COVID-19 fight may force choices of life and death
We are at war against COVID-19. The battle requires an unusual strategy. To win, we have to stay home and stay isolated to slow the spread of the virus. If we don’t, we won’t have the resources to care for our wounded and dying. Our doctors and hospitals will have to decide who gets a breathing machine or an intensive care unit bed.
The U.S has about 70,000 ICU beds for adults and another 5,000 for children, and they are already mostly full most of the time. Military hospital ships have a couple hundred more. Our hospitals have roughly 160,000 breathing machines, with a national stockpile of another 12,700.
The goal of all the lockdowns and social distancing policies of the last few weeks has been to decrease the number of patients who will need those ICU beds. We will soon know how well those measures have worked.
In Europe, doctors are making tragic choices. One doctor in Italy wrote that “older patients are not being resuscitated and die alone.” A nurse said, “We are not even counting the dead anymore.” Doctors and nurses here could soon be facing those choices.
This week, two articles in The New England Journal of Medicine propose ethical guidelines for decisions about who gets a ventilator. They make for chilling reading.
In normal times, decisions about life-sustaining treatment are made in careful conversations between doctors and patients. The guiding ethical principle is respect for the patient’s preferences. With pandemic ethics, the guiding principle shifts to one of utilizing scarce resources in ways that will save the most lives. Patient preferences no longer matter. Everyone is treated equally with a goal of maximizing overall survival.
Pandemic ethics are similar to those of triage on a battlefield. A soldier whose injuries are too severe to overcome is allowed to die so that limited resources can be used to treat others with milder injuries.
Coronavirus is turning our hospitals into battlefields. Our health professionals are on the front lines, girding for battle. Elective services and procedures have been canceled. Isolation wards have been created. Clinicians are wearing the body armor of gowns and masks (when they are available). We are hoping for the best and bracing for the worst.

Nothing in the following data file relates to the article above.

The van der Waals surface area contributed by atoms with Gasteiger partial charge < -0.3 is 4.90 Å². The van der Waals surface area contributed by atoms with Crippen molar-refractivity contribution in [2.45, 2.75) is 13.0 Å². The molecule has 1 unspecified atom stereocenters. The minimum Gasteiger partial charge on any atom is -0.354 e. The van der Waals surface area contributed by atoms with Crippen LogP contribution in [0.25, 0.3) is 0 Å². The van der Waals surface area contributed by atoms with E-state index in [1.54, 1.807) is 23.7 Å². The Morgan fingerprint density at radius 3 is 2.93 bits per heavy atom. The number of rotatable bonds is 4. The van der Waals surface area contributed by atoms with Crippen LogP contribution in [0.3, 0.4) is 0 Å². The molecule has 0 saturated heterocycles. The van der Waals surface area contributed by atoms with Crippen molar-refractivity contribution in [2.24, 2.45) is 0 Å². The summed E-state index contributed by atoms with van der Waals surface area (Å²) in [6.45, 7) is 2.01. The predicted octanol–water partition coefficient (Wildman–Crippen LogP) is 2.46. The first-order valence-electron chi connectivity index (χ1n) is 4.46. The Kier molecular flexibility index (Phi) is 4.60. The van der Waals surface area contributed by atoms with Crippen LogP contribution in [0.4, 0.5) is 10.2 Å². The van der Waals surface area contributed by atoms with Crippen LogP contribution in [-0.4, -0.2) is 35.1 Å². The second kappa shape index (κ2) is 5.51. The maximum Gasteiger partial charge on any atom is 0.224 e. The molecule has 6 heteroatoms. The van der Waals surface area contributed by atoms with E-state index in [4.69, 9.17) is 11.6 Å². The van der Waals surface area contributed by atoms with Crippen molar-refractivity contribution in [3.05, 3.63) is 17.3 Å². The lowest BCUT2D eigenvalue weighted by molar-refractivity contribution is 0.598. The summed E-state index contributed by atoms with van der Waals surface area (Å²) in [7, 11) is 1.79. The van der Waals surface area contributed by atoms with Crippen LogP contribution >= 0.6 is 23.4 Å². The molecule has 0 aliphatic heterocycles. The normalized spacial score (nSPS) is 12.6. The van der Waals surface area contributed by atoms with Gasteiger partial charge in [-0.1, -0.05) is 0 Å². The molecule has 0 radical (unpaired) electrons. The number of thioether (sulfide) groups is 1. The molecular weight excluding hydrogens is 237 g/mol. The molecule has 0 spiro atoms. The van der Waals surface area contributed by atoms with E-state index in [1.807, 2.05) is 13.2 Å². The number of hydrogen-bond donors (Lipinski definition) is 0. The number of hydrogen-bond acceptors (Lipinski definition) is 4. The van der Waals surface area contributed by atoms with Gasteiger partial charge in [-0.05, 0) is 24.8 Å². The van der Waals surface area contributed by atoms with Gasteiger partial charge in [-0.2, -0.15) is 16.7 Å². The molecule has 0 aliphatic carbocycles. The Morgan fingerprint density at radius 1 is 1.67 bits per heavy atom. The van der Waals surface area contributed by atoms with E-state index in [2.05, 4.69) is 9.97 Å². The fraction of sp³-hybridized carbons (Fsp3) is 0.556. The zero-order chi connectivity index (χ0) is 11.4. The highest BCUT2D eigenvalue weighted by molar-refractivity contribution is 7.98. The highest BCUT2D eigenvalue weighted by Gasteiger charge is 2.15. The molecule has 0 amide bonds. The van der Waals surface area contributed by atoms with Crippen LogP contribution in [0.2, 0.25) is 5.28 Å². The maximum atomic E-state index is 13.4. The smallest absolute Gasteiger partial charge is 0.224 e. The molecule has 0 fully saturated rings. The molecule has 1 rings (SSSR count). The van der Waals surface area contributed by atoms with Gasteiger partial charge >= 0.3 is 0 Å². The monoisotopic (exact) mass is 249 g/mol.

If our efforts to stop the invader have not worked, we will have to make tough choices. Patients who are unlikely to be saved will be allowed to die. Good palliative care can control pain and suffering and make deaths more peaceful.
THE CORONAVIRUS IS TURNING OUR HOSPITALS INTO BATTLEFIELDS. OUR HEALTH PROFESSIONALS ARE ON THE FRONT LINES, GIRDING FOR BATTLE.
These decisions will be emotionally painful and ethically troubling. The proposed guidelines suggest that they not be left to doctors at the bedside. Instead, they are to be made by triage committees following strict protocols. Let’s be clear: These committees are not “death panels.” Their goal is to use our scarce ICU resources to save as many lives as possible when not all lives can be saved.
It may still be possible to avoid pandemic ethics. We all need to persist with and intensify our lockdowns and closures to prevent the spread of the virus and decrease the anticipated strain on hospitals.
But we still may need to face the next collective challenges: supporting the difficult work that clinicians will have to do if the resources are not there to provide all the care that patients need. No doctor ever wants to let a patient die from lack of resources. But such decisions may be necessary. To get through this, we need an informed public standing in solidarity with a prepared health care system.
We can do this together. We can only do this together.